1. I ran my easy runs too hard.
    I didn’t have any specific speed days in my training plan, so all of my runs should have been run at a relatively easy rate. But six out of my first seven runs were all run at 5k speed. In fact, two weeks after starting training, I was already questioning if I was burning out or overtraining. My notes on the day I got injured state, “I started out trying to do intervals of 1 mile running, 2 mins walking, but that was exhausting me way too fast.” This led to…
  2. I skipped workouts.
    I think this was the main component that led to everything else. According to my training plan, my weekly mileage for the first 7 weeks should have been this:

    Week 1: 12 miles
    Week 2: 12.5 miles
    Week 3: 13.5 miles
    Week 4: 12 miles (recovery week)
    Week 5: 14 miles
    Week 6: 15 miles
    Week 7: 17 miles

    Instead it was this:

    Week 1: 12.3 miles (started out well!)
    Week 2: 7.8 miles
    Week 3: 10 miles
    Week 4: 8.1 miles
    Week 5: 13.7 miles
    Week 6: 10 miles
    Week 7: 11.1 miles

    I skipped workouts because I ran too hard in the beginning and because I let life get in the way.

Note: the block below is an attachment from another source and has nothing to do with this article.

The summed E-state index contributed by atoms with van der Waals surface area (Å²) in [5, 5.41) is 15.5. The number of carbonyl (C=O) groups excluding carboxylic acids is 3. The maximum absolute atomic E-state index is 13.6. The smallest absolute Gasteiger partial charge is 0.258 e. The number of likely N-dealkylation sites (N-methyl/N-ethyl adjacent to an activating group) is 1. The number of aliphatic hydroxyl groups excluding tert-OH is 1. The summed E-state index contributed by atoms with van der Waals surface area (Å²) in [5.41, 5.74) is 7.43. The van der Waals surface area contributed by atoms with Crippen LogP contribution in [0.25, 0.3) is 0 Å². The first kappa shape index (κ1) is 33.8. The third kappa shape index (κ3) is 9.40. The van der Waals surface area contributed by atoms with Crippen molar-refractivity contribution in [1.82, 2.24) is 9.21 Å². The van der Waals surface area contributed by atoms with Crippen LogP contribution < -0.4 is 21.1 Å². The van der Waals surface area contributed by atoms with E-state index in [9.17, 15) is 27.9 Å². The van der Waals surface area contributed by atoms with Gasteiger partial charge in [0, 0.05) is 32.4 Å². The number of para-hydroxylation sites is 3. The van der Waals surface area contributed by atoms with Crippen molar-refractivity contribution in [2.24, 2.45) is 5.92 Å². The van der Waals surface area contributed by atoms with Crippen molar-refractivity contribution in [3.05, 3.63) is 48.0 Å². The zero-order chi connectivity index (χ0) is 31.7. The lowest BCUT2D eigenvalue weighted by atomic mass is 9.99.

3. I didn’t listen to my body.
    Week 8 should have been a recovery week. I had a small ankle twinge, but I decided to do eight miles that weekend. I have no idea why. So, that week, instead of doing the 13 miles I was supposed to do, I did 16 and ended up with an injury.

    Skipping the recovery week would have been okay, but the huge jump in weekly mileage was not. Also, I definitely should have rested that ankle when it started to hurt, not after I couldn’t walk.

  4. My weekly mileage was still too low after the injury.
    After I took two weeks off, I gingerly started back running. My goal was to start at doing 12 miles my first week and then adding 2 miles to my long run until the taper week, topping out at 20 miles at Week 15. Which is not a lot for half marathon training, but I knew I wasn’t going to run the whole thing. The problem is my weekly mileage looked like this after the injury: